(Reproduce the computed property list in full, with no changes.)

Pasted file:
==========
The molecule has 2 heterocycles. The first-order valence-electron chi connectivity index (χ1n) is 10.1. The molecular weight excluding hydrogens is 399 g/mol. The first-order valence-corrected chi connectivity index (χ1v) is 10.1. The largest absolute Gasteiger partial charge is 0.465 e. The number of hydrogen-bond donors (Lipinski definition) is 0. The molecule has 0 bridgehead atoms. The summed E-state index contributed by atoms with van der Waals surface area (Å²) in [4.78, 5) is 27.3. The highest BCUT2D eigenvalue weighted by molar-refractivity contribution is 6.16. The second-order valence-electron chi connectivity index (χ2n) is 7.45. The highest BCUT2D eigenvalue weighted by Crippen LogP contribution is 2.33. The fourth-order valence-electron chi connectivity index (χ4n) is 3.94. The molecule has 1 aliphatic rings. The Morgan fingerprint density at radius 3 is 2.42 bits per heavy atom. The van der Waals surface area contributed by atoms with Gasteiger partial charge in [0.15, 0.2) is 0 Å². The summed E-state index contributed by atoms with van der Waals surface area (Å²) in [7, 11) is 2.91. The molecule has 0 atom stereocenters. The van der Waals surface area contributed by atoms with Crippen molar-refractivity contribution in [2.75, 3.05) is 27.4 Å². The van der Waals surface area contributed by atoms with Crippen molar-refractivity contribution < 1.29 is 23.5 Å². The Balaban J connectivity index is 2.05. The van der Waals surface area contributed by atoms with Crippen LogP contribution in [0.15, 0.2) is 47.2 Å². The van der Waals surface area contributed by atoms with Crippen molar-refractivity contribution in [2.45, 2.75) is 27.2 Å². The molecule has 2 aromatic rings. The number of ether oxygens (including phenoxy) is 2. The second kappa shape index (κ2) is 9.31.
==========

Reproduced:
The molecule has 2 heterocycles. The first-order valence-electron chi connectivity index (χ1n) is 10.1. The molecular weight excluding hydrogens is 399 g/mol. The first-order valence-corrected chi connectivity index (χ1v) is 10.1. The largest absolute Gasteiger partial charge is 0.465 e. The number of hydrogen-bond donors (Lipinski definition) is 0. The molecule has 0 bridgehead atoms. The summed E-state index contributed by atoms with van der Waals surface area (Å²) in [4.78, 5) is 27.3. The highest BCUT2D eigenvalue weighted by molar-refractivity contribution is 6.16. The second-order valence-electron chi connectivity index (χ2n) is 7.45. The highest BCUT2D eigenvalue weighted by Crippen LogP contribution is 2.33. The fourth-order valence-electron chi connectivity index (χ4n) is 3.94. The molecule has 1 aliphatic rings. The Morgan fingerprint density at radius 3 is 2.42 bits per heavy atom. The van der Waals surface area contributed by atoms with Gasteiger partial charge in [0.15, 0.2) is 0 Å². The summed E-state index contributed by atoms with van der Waals surface area (Å²) in [7, 11) is 2.91. The molecule has 0 atom stereocenters. The van der Waals surface area contributed by atoms with Crippen molar-refractivity contribution in [2.75, 3.05) is 27.4 Å². The van der Waals surface area contributed by atoms with Crippen molar-refractivity contribution < 1.29 is 23.5 Å². The Balaban J connectivity index is 2.05. The van der Waals surface area contributed by atoms with Crippen LogP contribution in [0.15, 0.2) is 47.2 Å². The van der Waals surface area contributed by atoms with Crippen molar-refractivity contribution in [2.45, 2.75) is 27.2 Å². The molecule has 2 aromatic rings. The number of ether oxygens (including phenoxy) is 2. The second kappa shape index (κ2) is 9.31.